Show type: Edinburgh Fringe 2003
Following last year's success of Death by Sketches, the infamous Noel James and Steve Best achieve obscurity again with a new show featuring sharp, satirical nuggets, such as Iraqnaphobia, Norman's an Island, Crab Flamenco, to name butter... fluid surrealjism.
Between them, Noel James and Steve Best have a wealth of comedy experience and decent track records. So how, then, have they managed to produce one of the most shambolic, amateurish sketch shows on the Fringe?
The pair desperately mug their way through their painfully strained material like a couple of keen but incompetent students attempting comedy for the first, and probably last, time. They throw themselves into it with gusto, but there's just not enough funny to make it worthwhile.
Many of the sketches rely on fast-paced backchat with unfeasible comic misunderstandings and appalling puns piling into each other like carriages in a train wreck.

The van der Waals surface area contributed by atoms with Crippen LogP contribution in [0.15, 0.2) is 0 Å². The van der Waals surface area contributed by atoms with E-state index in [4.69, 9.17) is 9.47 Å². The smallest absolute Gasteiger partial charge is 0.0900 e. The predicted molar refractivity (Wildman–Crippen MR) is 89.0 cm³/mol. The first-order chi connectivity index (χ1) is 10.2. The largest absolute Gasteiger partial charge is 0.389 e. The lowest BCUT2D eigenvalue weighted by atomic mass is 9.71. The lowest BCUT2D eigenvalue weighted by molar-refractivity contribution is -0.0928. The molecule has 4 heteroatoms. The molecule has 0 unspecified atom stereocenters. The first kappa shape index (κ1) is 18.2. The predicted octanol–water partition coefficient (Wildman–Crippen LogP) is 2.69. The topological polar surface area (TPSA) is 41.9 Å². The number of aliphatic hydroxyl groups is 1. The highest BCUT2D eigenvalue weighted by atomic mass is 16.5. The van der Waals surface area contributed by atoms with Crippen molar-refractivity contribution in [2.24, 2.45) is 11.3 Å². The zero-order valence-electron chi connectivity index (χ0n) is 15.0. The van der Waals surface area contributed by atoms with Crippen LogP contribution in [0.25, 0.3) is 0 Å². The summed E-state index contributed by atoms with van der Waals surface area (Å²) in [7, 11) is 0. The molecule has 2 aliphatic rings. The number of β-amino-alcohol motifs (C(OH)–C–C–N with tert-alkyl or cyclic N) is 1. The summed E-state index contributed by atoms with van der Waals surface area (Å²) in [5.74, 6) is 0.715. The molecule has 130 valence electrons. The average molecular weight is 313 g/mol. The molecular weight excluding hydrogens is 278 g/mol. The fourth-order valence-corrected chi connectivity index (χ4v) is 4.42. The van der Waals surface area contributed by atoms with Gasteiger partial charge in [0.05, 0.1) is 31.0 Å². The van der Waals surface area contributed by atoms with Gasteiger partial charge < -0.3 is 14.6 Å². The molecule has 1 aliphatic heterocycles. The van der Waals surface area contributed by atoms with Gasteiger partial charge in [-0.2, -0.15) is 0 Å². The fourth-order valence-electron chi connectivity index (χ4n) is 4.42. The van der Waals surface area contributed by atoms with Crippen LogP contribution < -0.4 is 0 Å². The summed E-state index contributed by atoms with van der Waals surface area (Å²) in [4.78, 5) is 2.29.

There are some redeeming features. Sporadic great gags lie amid the carnage, but they're pretty hard to spot - the brilliant jokes aren't given room to breathe but buried under a torrent of rubbish, while somewhere else a pun that's not even bad enough to be a groaner will be given the hard sell. It's incredibly frustrating to watch.
The duo, occasionally joined by their techie, seem to be having much more fun than their audience. Unfortunately, it isn't catching. And once they realise this, things get even more desperate as they try even harder to inject some life into the situation.
They're likeable lads, but need to apply a lot more discipline to get the most out of their limited amount of decent material.